Russian search giant Yandex announced this week that it has outsourced its distributed columnar analytics database ClickHouse into its own company. New York City-based ClickHouse Inc. also received $ 50 million in Series A capital to fuel its business.
Moscow-based Yandex began developing the ClickHouse Database in 2009, and a few years later the OLAP backend for its Yandex.Metrica web analytics service went live. The main advantage of the database was the ability to continuously process large amounts of data on a large scale with relatively low latency, which remains a technical challenge for companies with big data needs.
By storing data in pre-aggregated columns and using other techniques – including but not limited to compression, vector calculations, and the ability to scale linearly – ClickHouse was able to achieve the highest levels of performance. According to Yandex, ClickHouse is capable of scanning hundreds of millions of rows (equivalent to tens of gigabytes) per second, which enables users to run SQL queries on datasets in the petabyte range with latencies of less than a second. That’s 100x to 1,000x faster than traditional databases, the company claims.
In a blog post, ClickHouse co-founder and CTO Alexey Milovidov, the original creator of ClickHouse, discussed the history of the database and the source of its technological advantage.
“The most notable benefit of ClickHouse is its extremely high query processing speed and data storage efficiency,” wrote Milovidov. âIn previous generation data warehouses, you cannot run interactive queries without pre-aggregation. or you cannot insert new data in real time while using interactive queries; or you can’t just save all of your data. With ClickHouse you can keep all records for as long as necessary and create real-time interactive reports on the data. “
What is the secret sauce that ClickHouse makes so fast? According to “Distinguishing Features” Section of the ClickHouse website that avoids storing additional values ââand storing data as a primary key, as is the case with a ârealâ columnar database, as the main aspect of their benefit. (It’s also refreshing to see the company admitting the downsides of its approach, including no full-fledged transactions and no support for updates, other than some batch update and delete functionality to comply with GDPR.)
According to Milovidov, there isn’t a single thing. “…[T]there is not a single ‘silver bullet’ here, âhe writes. “The main advantage is the attention to detail in the most extreme production loads.”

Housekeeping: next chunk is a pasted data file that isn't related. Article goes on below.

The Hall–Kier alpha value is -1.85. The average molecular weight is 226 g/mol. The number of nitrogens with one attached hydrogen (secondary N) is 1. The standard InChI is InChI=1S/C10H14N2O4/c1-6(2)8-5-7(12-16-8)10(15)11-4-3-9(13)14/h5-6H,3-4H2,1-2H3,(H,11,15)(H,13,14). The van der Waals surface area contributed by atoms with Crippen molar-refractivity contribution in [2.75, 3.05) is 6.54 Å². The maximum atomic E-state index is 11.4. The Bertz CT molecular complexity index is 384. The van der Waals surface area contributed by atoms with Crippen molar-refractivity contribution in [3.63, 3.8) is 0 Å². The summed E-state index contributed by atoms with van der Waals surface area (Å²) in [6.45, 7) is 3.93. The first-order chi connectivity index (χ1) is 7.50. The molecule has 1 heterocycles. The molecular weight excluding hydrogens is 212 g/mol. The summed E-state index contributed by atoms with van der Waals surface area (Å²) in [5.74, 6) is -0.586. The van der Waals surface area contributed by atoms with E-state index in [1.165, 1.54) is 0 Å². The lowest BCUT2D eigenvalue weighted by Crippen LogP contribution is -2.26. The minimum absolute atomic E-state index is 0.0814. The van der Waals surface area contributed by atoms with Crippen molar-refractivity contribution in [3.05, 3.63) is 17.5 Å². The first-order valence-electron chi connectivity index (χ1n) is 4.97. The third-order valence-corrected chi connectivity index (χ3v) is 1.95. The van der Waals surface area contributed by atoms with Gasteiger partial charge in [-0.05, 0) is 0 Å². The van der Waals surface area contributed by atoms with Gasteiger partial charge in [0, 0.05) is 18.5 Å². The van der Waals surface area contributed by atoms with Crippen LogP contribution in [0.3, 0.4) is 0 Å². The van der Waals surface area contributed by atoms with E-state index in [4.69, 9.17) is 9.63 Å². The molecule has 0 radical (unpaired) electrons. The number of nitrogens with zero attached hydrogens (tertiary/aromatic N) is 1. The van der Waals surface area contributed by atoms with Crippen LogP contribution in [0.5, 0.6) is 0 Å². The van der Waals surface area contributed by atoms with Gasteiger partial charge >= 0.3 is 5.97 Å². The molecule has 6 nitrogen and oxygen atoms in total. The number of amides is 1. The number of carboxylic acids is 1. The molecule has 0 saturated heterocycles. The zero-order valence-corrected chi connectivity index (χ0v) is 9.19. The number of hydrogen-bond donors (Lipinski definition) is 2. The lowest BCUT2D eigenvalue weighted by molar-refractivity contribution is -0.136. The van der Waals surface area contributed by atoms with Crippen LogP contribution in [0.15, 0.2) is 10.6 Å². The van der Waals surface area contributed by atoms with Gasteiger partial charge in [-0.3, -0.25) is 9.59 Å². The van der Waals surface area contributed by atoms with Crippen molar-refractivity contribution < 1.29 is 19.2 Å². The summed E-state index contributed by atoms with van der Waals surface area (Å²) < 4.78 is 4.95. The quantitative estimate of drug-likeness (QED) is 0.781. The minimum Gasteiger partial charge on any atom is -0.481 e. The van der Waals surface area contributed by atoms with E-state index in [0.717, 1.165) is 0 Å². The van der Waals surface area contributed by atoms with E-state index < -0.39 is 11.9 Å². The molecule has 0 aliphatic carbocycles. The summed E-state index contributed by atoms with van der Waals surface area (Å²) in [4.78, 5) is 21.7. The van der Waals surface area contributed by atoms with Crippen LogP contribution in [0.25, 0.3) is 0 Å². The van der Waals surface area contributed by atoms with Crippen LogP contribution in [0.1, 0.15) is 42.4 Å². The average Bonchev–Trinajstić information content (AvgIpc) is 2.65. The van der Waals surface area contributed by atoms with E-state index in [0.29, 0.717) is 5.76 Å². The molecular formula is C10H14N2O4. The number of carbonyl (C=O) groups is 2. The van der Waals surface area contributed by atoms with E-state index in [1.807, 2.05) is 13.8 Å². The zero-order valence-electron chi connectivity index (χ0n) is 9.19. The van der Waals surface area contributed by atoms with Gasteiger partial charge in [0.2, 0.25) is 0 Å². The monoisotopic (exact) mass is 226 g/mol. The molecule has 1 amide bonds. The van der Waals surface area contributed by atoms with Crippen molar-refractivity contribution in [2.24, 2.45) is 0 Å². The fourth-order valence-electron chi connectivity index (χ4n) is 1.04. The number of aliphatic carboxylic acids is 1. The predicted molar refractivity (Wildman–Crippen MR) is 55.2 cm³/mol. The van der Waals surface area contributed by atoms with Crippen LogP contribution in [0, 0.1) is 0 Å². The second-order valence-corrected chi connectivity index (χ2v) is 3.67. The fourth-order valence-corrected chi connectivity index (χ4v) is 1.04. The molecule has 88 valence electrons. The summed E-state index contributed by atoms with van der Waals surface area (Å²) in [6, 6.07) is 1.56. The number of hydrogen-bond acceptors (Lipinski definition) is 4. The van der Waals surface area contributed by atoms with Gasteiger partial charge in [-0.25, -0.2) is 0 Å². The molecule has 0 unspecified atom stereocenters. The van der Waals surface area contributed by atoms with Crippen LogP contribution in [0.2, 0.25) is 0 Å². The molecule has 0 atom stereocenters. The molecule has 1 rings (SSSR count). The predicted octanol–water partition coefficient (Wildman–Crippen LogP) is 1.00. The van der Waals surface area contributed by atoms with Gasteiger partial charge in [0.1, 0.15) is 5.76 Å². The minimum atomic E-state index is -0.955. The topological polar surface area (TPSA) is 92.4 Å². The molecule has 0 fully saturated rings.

Shortly after the implementation of ClickHouse at Yandex.Metrica, it was largely taken over by Yandex, the largest Internet company in Europe with more than 14,000 employees. At that point, Milovidov said he knew the software needed to be distributed more widely.
âPerhaps ClickHouse is too good to run just in Yandex?â He wrote on the blog. âGoing open source is hard, but it’s a big win. While maintaining a popular open source product takes a tremendous amount of effort and responsibility, the benefits outweigh any costs for us. “
In 2016, Yandex released ClickHouse as an open source offering with Apache License 2.0. This led to exponential growth and adoption by thousands of companies around the world, including Uber, Comcast, eBay, and Cisco, according to Yandex.
Some of the customer acceptance stories are compelling. For example, Uber has adopted ClickHouse as its central logging platform for processing millions of logs per second from thousands of services representing several petabytes of data on the service. Corresponding its attribution in February 2021Clickhouse has achieved a 10-fold increase in performance compared to its ELK implementation (Elastic, Logstash, Kibana).
Spotify, meanwhile, used ClickHouse to add its A / B testing program to its Google Cloud-based log management system that replaces 2,500 node Hadoop clusters. The company needed to be able to run hundreds of queries per second representing hundreds of billions of rows per day. When choosing ClickHouse over BigQuery, the simplicity of the architecture, a comprehensive set of built-in functions and aggregations, and the superset integration were named among other things.
Deutsche Bank chose ClickHouse as the basis for their data warehouse, which serves a variety of use cases including regulatory compliance, risk, trades and know-your-customer initiatives. Corresponding this presentation, the bank had tried several other databases, including KDB +, Vertica, Hive, and Spark. Today it has chosen a combination of Spark, Alpakka, Kafka, Tableau, RShiny and Clickhouse to support its queries.
“The variety of ways companies use ClickHouse is incredibly compelling and speaks volumes to the strength of the technology,” said Yury Izrailevsky, ClickHouse co-founder and president of Product and Engineering, who served as vice president of engineering at Google has given up and will lead product development at ClickHouse. “By founding ClickHouse Inc. we can concentrate on making the product even more powerful, especially when it is used in cloud environments.”
Milovidov and Izrailevsky will be joined by Silicon Valley veteran Aaron Katz, who is the CEO and co-founder of the New York company. Mike Volpi, Partner at Index Ventures, who co-led the round with Benchmark, sees something in ClickHouse that reminds him of other high-profile tech companies.
âAt Index, we believed and invested in data infrastructure early on, and we’ve been fortunate to have worked with leaders like Elastic, Confluent and Datadog since the beginning,â says Volpi. “It is clear that, given its impressive adoption and community buzz, ClickHouse has an equally exciting development.”
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